Wednesday, October 17, 2018

This coming December, our high school will host a Tikkun Olam Makers (TOM) Makeathon. As a capstone to their four-year experience in our engineering and entrepreneurship (E2) program, our seniors will utilize the skills they have developed in design, engineering, product fabrication, collaboration and creativity to improve the lives of local individuals with disabilities in a very concrete way. Each team of four students will be partnered with a local person with disabilities (known in the TOM organization as a “Need-Knower”), seek to understand a challenge that person faces in conducting daily life and work together with the Need-Knower in our makerspaces to design and fabricate a new product that will be useful in overcoming this challenge.

What most appeals to us—and to the other day schools and yeshivot that have expressed interest in joining the TOM network—about this type of event is that it embodies the singular combination that defines our mission: academic innovation, strong moral character and the enactment of Jewish values to improve the world. This combination represents not only a moral imperative, but a strategic opportunity as well—in a world dominated by news of childhood anxiety, bullying and exclusion, schools that develop reputations as genuine bastions of respect and inclusivity and as incubators of empathy and ethical conscience can truly distinguish themselves in a crowded marketplace.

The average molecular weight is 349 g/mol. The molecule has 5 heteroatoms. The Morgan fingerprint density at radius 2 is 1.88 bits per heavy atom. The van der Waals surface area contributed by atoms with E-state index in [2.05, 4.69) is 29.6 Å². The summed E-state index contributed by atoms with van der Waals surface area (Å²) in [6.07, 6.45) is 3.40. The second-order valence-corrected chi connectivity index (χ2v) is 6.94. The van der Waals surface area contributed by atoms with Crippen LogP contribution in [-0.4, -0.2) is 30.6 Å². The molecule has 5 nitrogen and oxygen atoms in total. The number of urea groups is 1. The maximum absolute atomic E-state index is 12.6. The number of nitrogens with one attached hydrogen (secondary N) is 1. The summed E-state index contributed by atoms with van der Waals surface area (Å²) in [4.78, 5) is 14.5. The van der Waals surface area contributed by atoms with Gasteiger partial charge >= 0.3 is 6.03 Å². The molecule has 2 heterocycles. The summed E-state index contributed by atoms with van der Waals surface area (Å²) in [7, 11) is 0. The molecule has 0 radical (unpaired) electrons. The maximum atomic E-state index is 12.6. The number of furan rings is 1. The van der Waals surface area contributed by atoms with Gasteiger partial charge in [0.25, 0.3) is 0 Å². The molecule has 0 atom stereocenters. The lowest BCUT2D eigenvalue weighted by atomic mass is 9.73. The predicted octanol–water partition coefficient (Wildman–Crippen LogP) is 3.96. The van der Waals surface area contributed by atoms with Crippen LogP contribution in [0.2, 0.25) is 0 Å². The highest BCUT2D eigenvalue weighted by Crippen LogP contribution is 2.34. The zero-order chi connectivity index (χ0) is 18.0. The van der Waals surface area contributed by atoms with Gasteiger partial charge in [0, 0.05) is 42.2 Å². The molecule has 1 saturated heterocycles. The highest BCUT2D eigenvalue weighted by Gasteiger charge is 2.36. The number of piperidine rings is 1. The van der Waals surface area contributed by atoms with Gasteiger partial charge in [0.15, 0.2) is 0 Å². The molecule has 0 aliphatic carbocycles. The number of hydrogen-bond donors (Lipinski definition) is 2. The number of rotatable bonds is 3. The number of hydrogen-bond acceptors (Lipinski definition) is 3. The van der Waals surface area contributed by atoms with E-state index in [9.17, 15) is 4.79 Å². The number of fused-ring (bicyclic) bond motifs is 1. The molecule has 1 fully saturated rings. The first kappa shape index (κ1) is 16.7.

Particularly in the New York area, parents are blessed with an array of outstanding schooling options for their children. For some families, that means selecting from among an array of yeshivot; for others, it may mean a difficult choice between a Jewish day school and a top local public or independent school. In such an environment, even a strong academic program or gifted role models in limudei kodesh, while necessary, may not be sufficient in enabling a school to make a cogent case for itself.

So how do we stand out? When so many institutions offer excellence in the core area of general academics, how can a school inspire parents not only to invest Jewish education, but to commit to the particular form of Jewish education that school offers? The key is to establish an environment that features an explicit emphasis on moral responsibility, as well as a unique programmatic focus beyond the core scholastic program. That is, our schools must cultivate a culture of radical menschlichkeit, as well as one or more buzz-worthy programs that are related to an academic discipline but sufficiently extraordinary to be truly differentiating.

This is why our school is so excited about the TOM Makeathon. On the surface, it will highlight our E2 program and be an engaging application of our students’ technical and collaborative skills. But on a deeper level, the event will be emblematic of the ideals of the community that we aspire to establish: one in which the commitment to innovation and excellence is unwavering; the creative pursuit of opportunity is relentless; and every single member embodies respect, rejects exclusivity, and embraces the need to be actively engaged in improving the world.

 

This is the distinctive moral heritage that Jewish educational institutions have brought to the world, and it is also the strategic key to a thriving future for day schools amidst many other appealing educational options.

By Michael Kay, PhD

Michael Kay is head of school of Solomon Schechter School of Westchester, a K-12 Jewish day school with campuses in Hartsdale and White Plains, New York.

 

 

 

 

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